Ready to return to the world of Harry Potter? Warner Bros. certainly hopes you are, as it is finally rolling out the conclusion of the Fantastic Beasts trilogy (though two more movies may still be coming) that kicked off in 2016. The third film, Fantastic Beasts: The Secrets of Dumbledore, is leaning hard into the Potter connections by bringing back Dumbledore and sending Newt Scamander and the rest of the team to Hogwarts itself, as seen in the new official trailer.
Much like he did in the original films/books, Dumbledore (Jude Law) acts as the wise (but not as old) guiding hand here as he entrusts Newt and his ragtag team with stopping the evil Gellert Grindelwald from taking over the wizarding world. The Fantastic Beasts: The Secrets of Dumbledore trailer shows them traveling to Hogwarts and plenty of wizarding action, but there isn’t much of a hint that there is anything more to the plot than defeating the big bad guy in this one.
That big bad guy is being played by Mads Mikkelsen this time around, the third actor to portray Grindelwald. The role was supposed to stay with Johnny Depp after his surprise reveal of Colin Farrell turning into him at the end of the first film, but the actor’s issues caused Disney to boot him from the franchise and bring Mikkelsen in. We don’t get that long a look at the Mikkelsen in the role, but as always, he looks pretty evil.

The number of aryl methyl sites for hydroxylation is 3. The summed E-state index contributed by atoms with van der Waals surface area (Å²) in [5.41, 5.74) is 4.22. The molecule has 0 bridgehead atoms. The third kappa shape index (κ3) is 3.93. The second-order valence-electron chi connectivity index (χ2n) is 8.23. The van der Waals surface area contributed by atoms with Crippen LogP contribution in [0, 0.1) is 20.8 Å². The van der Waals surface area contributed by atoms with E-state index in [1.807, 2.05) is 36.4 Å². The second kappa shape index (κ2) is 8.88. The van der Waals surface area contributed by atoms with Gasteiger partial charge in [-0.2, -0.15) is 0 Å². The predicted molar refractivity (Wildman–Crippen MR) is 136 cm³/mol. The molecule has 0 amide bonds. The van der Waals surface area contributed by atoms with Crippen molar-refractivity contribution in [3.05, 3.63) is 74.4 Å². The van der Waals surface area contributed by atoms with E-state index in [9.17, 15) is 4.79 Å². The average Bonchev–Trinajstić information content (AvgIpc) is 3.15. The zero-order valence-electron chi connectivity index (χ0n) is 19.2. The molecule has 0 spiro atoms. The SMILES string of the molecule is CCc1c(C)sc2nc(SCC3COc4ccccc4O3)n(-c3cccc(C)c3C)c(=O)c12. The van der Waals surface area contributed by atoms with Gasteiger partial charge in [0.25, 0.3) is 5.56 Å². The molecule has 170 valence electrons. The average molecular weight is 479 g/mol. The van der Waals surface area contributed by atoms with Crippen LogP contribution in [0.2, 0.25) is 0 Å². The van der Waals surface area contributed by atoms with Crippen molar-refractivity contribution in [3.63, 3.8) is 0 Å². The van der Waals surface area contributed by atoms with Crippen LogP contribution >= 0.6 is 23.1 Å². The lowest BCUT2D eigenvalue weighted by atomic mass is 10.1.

Aside from Mikkelson and Law, Fantastic Beasts: The Secrets of Dumbledore sees nearly all the previous cast returning. Eddie Redmayne is back as Newt, Callum Turner returns as his brother, Victoria Yeates is Bunty, William Nadylam is Yusuf Kama, Jessica Williams is Professor Eulalie “Lally” Hicks, Dan Fogler is Jacob Kowalski, Alison Sudol is Queenie Goldstein, and Ezra Miller is Credence Barebone. David Yates, who has helmed the Potter franchise since Harry Potter and the Order of the Phoenix, is returning again to direct.
The real question is if the movie can get folks back into Potter. The last movie underperformed and received a mixed reception from critics and fans. Is there enough here to pull audiences back into a franchise that not only had a sluggish second film but has also suffered delays thanks to the recasting, WB reworking it, and the pandemic?